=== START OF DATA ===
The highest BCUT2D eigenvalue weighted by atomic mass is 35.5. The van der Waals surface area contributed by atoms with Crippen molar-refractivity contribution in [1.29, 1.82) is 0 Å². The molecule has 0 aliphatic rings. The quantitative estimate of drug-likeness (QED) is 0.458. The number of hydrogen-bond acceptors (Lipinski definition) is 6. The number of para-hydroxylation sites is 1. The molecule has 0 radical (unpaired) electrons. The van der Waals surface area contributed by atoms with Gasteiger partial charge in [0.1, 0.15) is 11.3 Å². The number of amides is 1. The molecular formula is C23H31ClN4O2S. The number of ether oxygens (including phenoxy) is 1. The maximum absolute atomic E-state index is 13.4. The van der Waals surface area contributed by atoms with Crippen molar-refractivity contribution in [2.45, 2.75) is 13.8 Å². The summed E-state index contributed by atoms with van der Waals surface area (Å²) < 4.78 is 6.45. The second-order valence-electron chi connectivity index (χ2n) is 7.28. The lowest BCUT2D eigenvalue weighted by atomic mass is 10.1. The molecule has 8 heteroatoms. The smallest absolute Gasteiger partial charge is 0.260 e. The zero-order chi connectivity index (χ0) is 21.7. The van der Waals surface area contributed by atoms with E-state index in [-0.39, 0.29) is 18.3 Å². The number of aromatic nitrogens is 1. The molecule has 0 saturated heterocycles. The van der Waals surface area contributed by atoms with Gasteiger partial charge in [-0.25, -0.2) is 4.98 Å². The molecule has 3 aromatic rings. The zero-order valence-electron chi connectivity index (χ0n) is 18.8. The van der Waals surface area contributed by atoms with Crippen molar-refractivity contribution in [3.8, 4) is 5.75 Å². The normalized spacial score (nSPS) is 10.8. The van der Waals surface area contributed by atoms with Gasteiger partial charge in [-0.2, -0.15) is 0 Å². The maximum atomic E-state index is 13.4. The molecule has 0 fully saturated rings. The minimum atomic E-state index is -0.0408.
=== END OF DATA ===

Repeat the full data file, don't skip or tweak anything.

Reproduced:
The highest BCUT2D eigenvalue weighted by atomic mass is 35.5. The van der Waals surface area contributed by atoms with Crippen molar-refractivity contribution in [1.29, 1.82) is 0 Å². The molecule has 0 aliphatic rings. The quantitative estimate of drug-likeness (QED) is 0.458. The number of hydrogen-bond acceptors (Lipinski definition) is 6. The number of para-hydroxylation sites is 1. The molecule has 0 radical (unpaired) electrons. The van der Waals surface area contributed by atoms with Gasteiger partial charge in [0.1, 0.15) is 11.3 Å². The number of amides is 1. The molecular formula is C23H31ClN4O2S. The number of ether oxygens (including phenoxy) is 1. The maximum absolute atomic E-state index is 13.4. The van der Waals surface area contributed by atoms with Crippen molar-refractivity contribution in [2.45, 2.75) is 13.8 Å². The summed E-state index contributed by atoms with van der Waals surface area (Å²) < 4.78 is 6.45. The second-order valence-electron chi connectivity index (χ2n) is 7.28. The lowest BCUT2D eigenvalue weighted by atomic mass is 10.1. The molecule has 8 heteroatoms. The smallest absolute Gasteiger partial charge is 0.260 e. The zero-order chi connectivity index (χ0) is 21.7. The van der Waals surface area contributed by atoms with E-state index in [-0.39, 0.29) is 18.3 Å². The number of aromatic nitrogens is 1. The molecule has 0 saturated heterocycles. The van der Waals surface area contributed by atoms with Gasteiger partial charge in [-0.25, -0.2) is 4.98 Å². The molecule has 3 aromatic rings. The zero-order valence-electron chi connectivity index (χ0n) is 18.8. The van der Waals surface area contributed by atoms with Crippen molar-refractivity contribution in [3.8, 4) is 5.75 Å². The normalized spacial score (nSPS) is 10.8. The van der Waals surface area contributed by atoms with Gasteiger partial charge in [-0.2, -0.15) is 0 Å². The maximum atomic E-state index is 13.4. The molecule has 0 fully saturated rings. The minimum atomic E-state index is -0.0408.